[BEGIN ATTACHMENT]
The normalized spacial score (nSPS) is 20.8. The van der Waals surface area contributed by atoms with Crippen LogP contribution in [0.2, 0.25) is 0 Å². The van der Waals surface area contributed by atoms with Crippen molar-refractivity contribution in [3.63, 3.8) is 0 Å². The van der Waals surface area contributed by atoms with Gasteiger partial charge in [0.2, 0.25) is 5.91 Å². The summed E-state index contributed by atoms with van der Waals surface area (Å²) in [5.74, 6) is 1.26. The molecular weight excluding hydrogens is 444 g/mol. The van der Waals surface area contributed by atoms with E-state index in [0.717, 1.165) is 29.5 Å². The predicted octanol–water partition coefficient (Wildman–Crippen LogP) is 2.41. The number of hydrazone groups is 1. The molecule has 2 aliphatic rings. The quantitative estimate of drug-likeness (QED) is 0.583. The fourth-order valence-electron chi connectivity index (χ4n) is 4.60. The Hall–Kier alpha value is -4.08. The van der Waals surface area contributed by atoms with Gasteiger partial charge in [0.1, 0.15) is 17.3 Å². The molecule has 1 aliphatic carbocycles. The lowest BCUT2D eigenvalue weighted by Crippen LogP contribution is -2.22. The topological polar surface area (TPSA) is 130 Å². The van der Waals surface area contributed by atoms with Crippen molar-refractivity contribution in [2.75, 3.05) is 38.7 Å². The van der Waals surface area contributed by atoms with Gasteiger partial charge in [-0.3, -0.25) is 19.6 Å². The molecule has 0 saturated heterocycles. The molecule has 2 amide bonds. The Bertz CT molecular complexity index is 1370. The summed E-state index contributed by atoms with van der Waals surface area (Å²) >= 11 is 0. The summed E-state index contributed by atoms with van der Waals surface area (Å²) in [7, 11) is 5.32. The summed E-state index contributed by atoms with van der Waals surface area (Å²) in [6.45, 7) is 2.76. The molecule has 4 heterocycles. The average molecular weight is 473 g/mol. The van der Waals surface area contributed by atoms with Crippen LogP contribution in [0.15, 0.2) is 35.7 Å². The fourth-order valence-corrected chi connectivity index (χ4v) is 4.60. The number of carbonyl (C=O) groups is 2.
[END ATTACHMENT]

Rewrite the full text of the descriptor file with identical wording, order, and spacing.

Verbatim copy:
The normalized spacial score (nSPS) is 20.8. The van der Waals surface area contributed by atoms with Crippen LogP contribution in [0.2, 0.25) is 0 Å². The van der Waals surface area contributed by atoms with Crippen molar-refractivity contribution in [3.63, 3.8) is 0 Å². The van der Waals surface area contributed by atoms with Gasteiger partial charge in [0.2, 0.25) is 5.91 Å². The summed E-state index contributed by atoms with van der Waals surface area (Å²) in [5.74, 6) is 1.26. The molecular weight excluding hydrogens is 444 g/mol. The van der Waals surface area contributed by atoms with E-state index in [0.717, 1.165) is 29.5 Å². The predicted octanol–water partition coefficient (Wildman–Crippen LogP) is 2.41. The number of hydrazone groups is 1. The molecule has 2 aliphatic rings. The quantitative estimate of drug-likeness (QED) is 0.583. The fourth-order valence-electron chi connectivity index (χ4n) is 4.60. The Hall–Kier alpha value is -4.08. The van der Waals surface area contributed by atoms with Gasteiger partial charge in [0.1, 0.15) is 17.3 Å². The molecule has 1 aliphatic carbocycles. The lowest BCUT2D eigenvalue weighted by Crippen LogP contribution is -2.22. The topological polar surface area (TPSA) is 130 Å². The van der Waals surface area contributed by atoms with Crippen molar-refractivity contribution in [2.75, 3.05) is 38.7 Å². The van der Waals surface area contributed by atoms with Gasteiger partial charge in [-0.3, -0.25) is 19.6 Å². The molecule has 0 saturated heterocycles. The molecule has 2 amide bonds. The Bertz CT molecular complexity index is 1370. The summed E-state index contributed by atoms with van der Waals surface area (Å²) >= 11 is 0. The summed E-state index contributed by atoms with van der Waals surface area (Å²) in [7, 11) is 5.32. The summed E-state index contributed by atoms with van der Waals surface area (Å²) in [6.45, 7) is 2.76. The molecule has 4 heterocycles. The average molecular weight is 473 g/mol. The van der Waals surface area contributed by atoms with Crippen LogP contribution in [0.15, 0.2) is 35.7 Å². The fourth-order valence-corrected chi connectivity index (χ4v) is 4.60. The number of carbonyl (C=O) groups is 2.